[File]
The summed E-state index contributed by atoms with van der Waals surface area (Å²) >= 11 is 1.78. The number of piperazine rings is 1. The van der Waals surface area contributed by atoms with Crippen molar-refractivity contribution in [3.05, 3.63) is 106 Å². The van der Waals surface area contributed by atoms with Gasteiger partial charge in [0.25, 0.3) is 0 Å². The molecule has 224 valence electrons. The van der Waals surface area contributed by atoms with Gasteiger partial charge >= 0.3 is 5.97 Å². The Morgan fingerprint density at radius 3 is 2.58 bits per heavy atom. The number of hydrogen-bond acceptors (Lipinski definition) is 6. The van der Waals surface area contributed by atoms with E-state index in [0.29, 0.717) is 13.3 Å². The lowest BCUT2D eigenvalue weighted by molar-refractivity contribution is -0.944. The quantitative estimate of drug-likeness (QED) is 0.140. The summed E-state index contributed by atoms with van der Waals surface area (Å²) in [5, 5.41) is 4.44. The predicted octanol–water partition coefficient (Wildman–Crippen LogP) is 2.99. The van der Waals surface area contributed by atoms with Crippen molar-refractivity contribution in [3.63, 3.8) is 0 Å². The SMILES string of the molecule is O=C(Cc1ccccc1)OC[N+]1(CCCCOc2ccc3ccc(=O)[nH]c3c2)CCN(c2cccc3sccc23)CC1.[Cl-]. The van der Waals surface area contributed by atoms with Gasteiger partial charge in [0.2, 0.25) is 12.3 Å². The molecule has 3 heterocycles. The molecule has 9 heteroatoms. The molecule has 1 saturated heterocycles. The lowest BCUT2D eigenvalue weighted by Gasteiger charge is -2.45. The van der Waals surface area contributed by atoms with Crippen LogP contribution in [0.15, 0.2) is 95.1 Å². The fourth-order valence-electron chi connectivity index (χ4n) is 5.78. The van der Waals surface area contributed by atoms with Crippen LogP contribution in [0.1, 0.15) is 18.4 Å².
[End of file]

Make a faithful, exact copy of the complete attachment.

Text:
The summed E-state index contributed by atoms with van der Waals surface area (Å²) >= 11 is 1.78. The number of piperazine rings is 1. The van der Waals surface area contributed by atoms with Crippen molar-refractivity contribution in [3.05, 3.63) is 106 Å². The van der Waals surface area contributed by atoms with Gasteiger partial charge in [0.25, 0.3) is 0 Å². The molecule has 224 valence electrons. The van der Waals surface area contributed by atoms with Gasteiger partial charge >= 0.3 is 5.97 Å². The Morgan fingerprint density at radius 3 is 2.58 bits per heavy atom. The number of hydrogen-bond acceptors (Lipinski definition) is 6. The van der Waals surface area contributed by atoms with E-state index in [0.29, 0.717) is 13.3 Å². The lowest BCUT2D eigenvalue weighted by molar-refractivity contribution is -0.944. The quantitative estimate of drug-likeness (QED) is 0.140. The summed E-state index contributed by atoms with van der Waals surface area (Å²) in [5, 5.41) is 4.44. The predicted octanol–water partition coefficient (Wildman–Crippen LogP) is 2.99. The van der Waals surface area contributed by atoms with Crippen molar-refractivity contribution in [3.63, 3.8) is 0 Å². The SMILES string of the molecule is O=C(Cc1ccccc1)OC[N+]1(CCCCOc2ccc3ccc(=O)[nH]c3c2)CCN(c2cccc3sccc23)CC1.[Cl-]. The van der Waals surface area contributed by atoms with Gasteiger partial charge in [0.2, 0.25) is 12.3 Å². The molecule has 3 heterocycles. The molecule has 9 heteroatoms. The molecule has 1 saturated heterocycles. The lowest BCUT2D eigenvalue weighted by Gasteiger charge is -2.45. The van der Waals surface area contributed by atoms with Crippen LogP contribution in [0.15, 0.2) is 95.1 Å². The fourth-order valence-electron chi connectivity index (χ4n) is 5.78. The van der Waals surface area contributed by atoms with Crippen LogP contribution in [0.1, 0.15) is 18.4 Å².